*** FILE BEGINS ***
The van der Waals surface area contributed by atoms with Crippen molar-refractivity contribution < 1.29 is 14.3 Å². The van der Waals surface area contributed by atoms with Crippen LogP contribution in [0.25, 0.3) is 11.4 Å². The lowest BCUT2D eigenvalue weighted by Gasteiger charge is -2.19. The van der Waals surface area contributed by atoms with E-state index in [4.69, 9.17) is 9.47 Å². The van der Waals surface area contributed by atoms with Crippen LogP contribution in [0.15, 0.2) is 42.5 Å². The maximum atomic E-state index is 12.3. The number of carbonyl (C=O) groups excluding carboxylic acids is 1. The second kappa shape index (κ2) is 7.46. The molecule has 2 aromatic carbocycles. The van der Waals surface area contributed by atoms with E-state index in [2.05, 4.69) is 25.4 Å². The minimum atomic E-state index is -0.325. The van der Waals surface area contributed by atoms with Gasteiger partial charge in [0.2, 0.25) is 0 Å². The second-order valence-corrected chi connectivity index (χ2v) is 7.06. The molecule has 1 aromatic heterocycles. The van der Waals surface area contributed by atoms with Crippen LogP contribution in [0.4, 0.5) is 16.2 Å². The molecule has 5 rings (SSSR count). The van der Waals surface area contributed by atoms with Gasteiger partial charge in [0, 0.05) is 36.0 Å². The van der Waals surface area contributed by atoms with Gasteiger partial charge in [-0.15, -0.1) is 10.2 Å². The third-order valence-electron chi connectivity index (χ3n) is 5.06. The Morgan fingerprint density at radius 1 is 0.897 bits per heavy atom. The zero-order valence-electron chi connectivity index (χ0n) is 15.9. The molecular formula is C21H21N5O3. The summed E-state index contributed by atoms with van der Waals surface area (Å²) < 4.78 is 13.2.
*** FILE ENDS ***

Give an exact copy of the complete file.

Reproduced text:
The van der Waals surface area contributed by atoms with Crippen molar-refractivity contribution < 1.29 is 14.3 Å². The van der Waals surface area contributed by atoms with Crippen LogP contribution in [0.25, 0.3) is 11.4 Å². The lowest BCUT2D eigenvalue weighted by Gasteiger charge is -2.19. The van der Waals surface area contributed by atoms with E-state index in [4.69, 9.17) is 9.47 Å². The van der Waals surface area contributed by atoms with Crippen LogP contribution in [0.15, 0.2) is 42.5 Å². The maximum atomic E-state index is 12.3. The number of carbonyl (C=O) groups excluding carboxylic acids is 1. The second kappa shape index (κ2) is 7.46. The molecule has 2 aromatic carbocycles. The van der Waals surface area contributed by atoms with E-state index in [2.05, 4.69) is 25.4 Å². The minimum atomic E-state index is -0.325. The van der Waals surface area contributed by atoms with Gasteiger partial charge in [0.2, 0.25) is 0 Å². The second-order valence-corrected chi connectivity index (χ2v) is 7.06. The molecule has 1 aromatic heterocycles. The van der Waals surface area contributed by atoms with Crippen LogP contribution in [0.4, 0.5) is 16.2 Å². The molecule has 5 rings (SSSR count). The van der Waals surface area contributed by atoms with Gasteiger partial charge in [0, 0.05) is 36.0 Å². The van der Waals surface area contributed by atoms with Gasteiger partial charge in [-0.15, -0.1) is 10.2 Å². The third-order valence-electron chi connectivity index (χ3n) is 5.06. The Morgan fingerprint density at radius 1 is 0.897 bits per heavy atom. The zero-order valence-electron chi connectivity index (χ0n) is 15.9. The molecular formula is C21H21N5O3. The summed E-state index contributed by atoms with van der Waals surface area (Å²) < 4.78 is 13.2.